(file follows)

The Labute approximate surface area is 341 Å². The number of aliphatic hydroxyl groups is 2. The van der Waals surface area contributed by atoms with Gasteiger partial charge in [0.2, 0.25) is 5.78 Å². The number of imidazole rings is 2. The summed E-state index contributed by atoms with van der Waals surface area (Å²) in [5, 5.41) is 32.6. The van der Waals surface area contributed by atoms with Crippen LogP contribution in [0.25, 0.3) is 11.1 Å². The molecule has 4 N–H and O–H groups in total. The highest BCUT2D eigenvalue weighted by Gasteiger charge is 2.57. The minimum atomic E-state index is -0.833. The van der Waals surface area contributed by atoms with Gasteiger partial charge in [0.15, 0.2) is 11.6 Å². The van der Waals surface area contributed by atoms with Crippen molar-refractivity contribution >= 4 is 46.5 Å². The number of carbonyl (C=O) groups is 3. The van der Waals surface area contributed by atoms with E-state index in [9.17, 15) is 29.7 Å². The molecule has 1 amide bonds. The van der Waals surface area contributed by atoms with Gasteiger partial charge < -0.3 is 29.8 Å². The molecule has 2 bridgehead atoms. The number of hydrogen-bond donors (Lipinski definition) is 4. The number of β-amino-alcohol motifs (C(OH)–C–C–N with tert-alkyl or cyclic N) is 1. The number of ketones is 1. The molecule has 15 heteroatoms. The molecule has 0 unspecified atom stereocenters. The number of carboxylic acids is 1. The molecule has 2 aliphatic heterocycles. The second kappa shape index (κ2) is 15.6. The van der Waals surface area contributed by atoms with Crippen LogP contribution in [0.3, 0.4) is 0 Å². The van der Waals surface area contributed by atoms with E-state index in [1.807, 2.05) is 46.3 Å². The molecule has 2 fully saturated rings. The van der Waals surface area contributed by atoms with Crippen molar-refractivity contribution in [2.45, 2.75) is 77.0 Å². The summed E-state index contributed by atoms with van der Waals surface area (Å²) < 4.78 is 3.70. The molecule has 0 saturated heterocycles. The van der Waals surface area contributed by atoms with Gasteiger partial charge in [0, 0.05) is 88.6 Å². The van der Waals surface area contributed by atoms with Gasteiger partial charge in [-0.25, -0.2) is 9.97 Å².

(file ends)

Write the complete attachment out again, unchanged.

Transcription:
The Labute approximate surface area is 341 Å². The number of aliphatic hydroxyl groups is 2. The van der Waals surface area contributed by atoms with Gasteiger partial charge in [0.2, 0.25) is 5.78 Å². The number of imidazole rings is 2. The summed E-state index contributed by atoms with van der Waals surface area (Å²) in [5, 5.41) is 32.6. The van der Waals surface area contributed by atoms with Crippen LogP contribution in [0.25, 0.3) is 11.1 Å². The molecule has 4 N–H and O–H groups in total. The highest BCUT2D eigenvalue weighted by Gasteiger charge is 2.57. The minimum atomic E-state index is -0.833. The van der Waals surface area contributed by atoms with Gasteiger partial charge in [0.15, 0.2) is 11.6 Å². The van der Waals surface area contributed by atoms with Crippen molar-refractivity contribution >= 4 is 46.5 Å². The number of carbonyl (C=O) groups is 3. The van der Waals surface area contributed by atoms with E-state index in [9.17, 15) is 29.7 Å². The molecule has 1 amide bonds. The van der Waals surface area contributed by atoms with Gasteiger partial charge < -0.3 is 29.8 Å². The molecule has 2 bridgehead atoms. The number of hydrogen-bond donors (Lipinski definition) is 4. The number of β-amino-alcohol motifs (C(OH)–C–C–N with tert-alkyl or cyclic N) is 1. The number of ketones is 1. The molecule has 15 heteroatoms. The molecule has 0 unspecified atom stereocenters. The number of carboxylic acids is 1. The molecule has 2 aliphatic heterocycles. The second kappa shape index (κ2) is 15.6. The van der Waals surface area contributed by atoms with Crippen LogP contribution in [0.3, 0.4) is 0 Å². The van der Waals surface area contributed by atoms with E-state index in [1.807, 2.05) is 46.3 Å². The molecule has 2 fully saturated rings. The van der Waals surface area contributed by atoms with Crippen molar-refractivity contribution in [2.45, 2.75) is 77.0 Å². The summed E-state index contributed by atoms with van der Waals surface area (Å²) < 4.78 is 3.70. The molecule has 0 saturated heterocycles. The van der Waals surface area contributed by atoms with Gasteiger partial charge in [0, 0.05) is 88.6 Å². The van der Waals surface area contributed by atoms with Gasteiger partial charge in [-0.25, -0.2) is 9.97 Å².